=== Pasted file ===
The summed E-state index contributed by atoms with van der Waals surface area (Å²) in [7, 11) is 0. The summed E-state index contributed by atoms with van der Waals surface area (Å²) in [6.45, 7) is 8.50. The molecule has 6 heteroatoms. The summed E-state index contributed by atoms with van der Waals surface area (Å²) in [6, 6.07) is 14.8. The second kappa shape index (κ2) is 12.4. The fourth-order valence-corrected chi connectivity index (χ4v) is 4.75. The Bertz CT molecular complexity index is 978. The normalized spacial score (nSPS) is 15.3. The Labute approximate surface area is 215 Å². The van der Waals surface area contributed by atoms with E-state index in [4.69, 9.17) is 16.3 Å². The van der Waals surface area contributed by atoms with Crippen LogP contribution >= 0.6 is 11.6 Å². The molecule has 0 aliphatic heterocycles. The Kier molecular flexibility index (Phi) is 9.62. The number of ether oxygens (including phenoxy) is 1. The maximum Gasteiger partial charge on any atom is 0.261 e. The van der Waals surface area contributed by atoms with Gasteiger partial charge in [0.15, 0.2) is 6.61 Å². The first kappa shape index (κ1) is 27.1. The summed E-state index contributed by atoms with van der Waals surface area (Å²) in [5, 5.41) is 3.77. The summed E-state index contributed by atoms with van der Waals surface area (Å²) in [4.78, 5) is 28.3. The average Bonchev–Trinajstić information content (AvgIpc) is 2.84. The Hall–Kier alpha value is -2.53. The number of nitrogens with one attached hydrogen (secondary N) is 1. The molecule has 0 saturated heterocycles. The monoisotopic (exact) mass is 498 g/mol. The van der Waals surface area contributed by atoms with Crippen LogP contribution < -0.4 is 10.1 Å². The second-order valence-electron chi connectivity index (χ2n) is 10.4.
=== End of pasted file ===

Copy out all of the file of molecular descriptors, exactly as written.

The summed E-state index contributed by atoms with van der Waals surface area (Å²) in [7, 11) is 0. The summed E-state index contributed by atoms with van der Waals surface area (Å²) in [6.45, 7) is 8.50. The molecule has 6 heteroatoms. The summed E-state index contributed by atoms with van der Waals surface area (Å²) in [6, 6.07) is 14.8. The second kappa shape index (κ2) is 12.4. The fourth-order valence-corrected chi connectivity index (χ4v) is 4.75. The Bertz CT molecular complexity index is 978. The normalized spacial score (nSPS) is 15.3. The Labute approximate surface area is 215 Å². The van der Waals surface area contributed by atoms with E-state index in [4.69, 9.17) is 16.3 Å². The van der Waals surface area contributed by atoms with Crippen LogP contribution >= 0.6 is 11.6 Å². The molecule has 0 aliphatic heterocycles. The Kier molecular flexibility index (Phi) is 9.62. The number of ether oxygens (including phenoxy) is 1. The maximum Gasteiger partial charge on any atom is 0.261 e. The van der Waals surface area contributed by atoms with Gasteiger partial charge in [0.15, 0.2) is 6.61 Å². The first kappa shape index (κ1) is 27.1. The summed E-state index contributed by atoms with van der Waals surface area (Å²) in [5, 5.41) is 3.77. The summed E-state index contributed by atoms with van der Waals surface area (Å²) in [4.78, 5) is 28.3. The average Bonchev–Trinajstić information content (AvgIpc) is 2.84. The Hall–Kier alpha value is -2.53. The number of nitrogens with one attached hydrogen (secondary N) is 1. The molecule has 0 saturated heterocycles. The monoisotopic (exact) mass is 498 g/mol. The van der Waals surface area contributed by atoms with Crippen LogP contribution < -0.4 is 10.1 Å². The second-order valence-electron chi connectivity index (χ2n) is 10.4.